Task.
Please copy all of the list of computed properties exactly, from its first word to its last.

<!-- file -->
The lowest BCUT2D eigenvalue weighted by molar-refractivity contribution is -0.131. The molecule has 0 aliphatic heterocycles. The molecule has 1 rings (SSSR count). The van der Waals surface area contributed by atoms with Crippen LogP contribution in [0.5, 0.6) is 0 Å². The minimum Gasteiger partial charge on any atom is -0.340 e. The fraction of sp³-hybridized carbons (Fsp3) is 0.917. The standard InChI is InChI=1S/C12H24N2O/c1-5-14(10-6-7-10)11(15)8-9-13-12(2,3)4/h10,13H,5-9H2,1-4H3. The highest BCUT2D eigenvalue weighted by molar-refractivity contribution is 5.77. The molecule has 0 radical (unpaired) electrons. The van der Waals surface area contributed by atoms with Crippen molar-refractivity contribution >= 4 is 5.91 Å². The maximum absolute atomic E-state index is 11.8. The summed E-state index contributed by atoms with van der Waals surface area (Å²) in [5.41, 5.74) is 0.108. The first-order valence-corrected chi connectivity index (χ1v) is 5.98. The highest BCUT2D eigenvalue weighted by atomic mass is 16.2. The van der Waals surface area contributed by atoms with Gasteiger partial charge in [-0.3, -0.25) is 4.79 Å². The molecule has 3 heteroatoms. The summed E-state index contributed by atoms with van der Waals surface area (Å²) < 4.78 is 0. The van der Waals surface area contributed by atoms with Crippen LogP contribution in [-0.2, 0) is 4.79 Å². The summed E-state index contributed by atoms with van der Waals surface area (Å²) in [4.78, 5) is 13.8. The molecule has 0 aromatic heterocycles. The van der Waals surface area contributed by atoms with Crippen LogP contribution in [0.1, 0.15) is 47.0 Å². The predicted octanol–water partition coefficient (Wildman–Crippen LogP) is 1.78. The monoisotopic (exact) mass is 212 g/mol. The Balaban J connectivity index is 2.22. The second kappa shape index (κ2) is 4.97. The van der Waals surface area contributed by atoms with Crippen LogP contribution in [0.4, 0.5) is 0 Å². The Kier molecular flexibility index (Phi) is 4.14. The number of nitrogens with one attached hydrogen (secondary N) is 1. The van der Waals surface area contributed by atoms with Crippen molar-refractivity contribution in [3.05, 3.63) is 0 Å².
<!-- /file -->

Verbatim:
The lowest BCUT2D eigenvalue weighted by molar-refractivity contribution is -0.131. The molecule has 0 aliphatic heterocycles. The molecule has 1 rings (SSSR count). The van der Waals surface area contributed by atoms with Crippen LogP contribution in [0.5, 0.6) is 0 Å². The minimum Gasteiger partial charge on any atom is -0.340 e. The fraction of sp³-hybridized carbons (Fsp3) is 0.917. The standard InChI is InChI=1S/C12H24N2O/c1-5-14(10-6-7-10)11(15)8-9-13-12(2,3)4/h10,13H,5-9H2,1-4H3. The highest BCUT2D eigenvalue weighted by molar-refractivity contribution is 5.77. The molecule has 0 radical (unpaired) electrons. The van der Waals surface area contributed by atoms with Crippen molar-refractivity contribution >= 4 is 5.91 Å². The maximum absolute atomic E-state index is 11.8. The summed E-state index contributed by atoms with van der Waals surface area (Å²) in [5.41, 5.74) is 0.108. The first-order valence-corrected chi connectivity index (χ1v) is 5.98. The highest BCUT2D eigenvalue weighted by atomic mass is 16.2. The van der Waals surface area contributed by atoms with Gasteiger partial charge in [-0.3, -0.25) is 4.79 Å². The molecule has 3 heteroatoms. The summed E-state index contributed by atoms with van der Waals surface area (Å²) < 4.78 is 0. The van der Waals surface area contributed by atoms with Crippen LogP contribution in [-0.2, 0) is 4.79 Å². The summed E-state index contributed by atoms with van der Waals surface area (Å²) in [4.78, 5) is 13.8. The molecule has 0 aromatic heterocycles. The van der Waals surface area contributed by atoms with Crippen LogP contribution in [0.1, 0.15) is 47.0 Å². The predicted octanol–water partition coefficient (Wildman–Crippen LogP) is 1.78. The monoisotopic (exact) mass is 212 g/mol. The Balaban J connectivity index is 2.22. The second kappa shape index (κ2) is 4.97. The van der Waals surface area contributed by atoms with Crippen LogP contribution in [0.4, 0.5) is 0 Å². The Kier molecular flexibility index (Phi) is 4.14. The number of nitrogens with one attached hydrogen (secondary N) is 1. The van der Waals surface area contributed by atoms with Crippen molar-refractivity contribution in [3.05, 3.63) is 0 Å².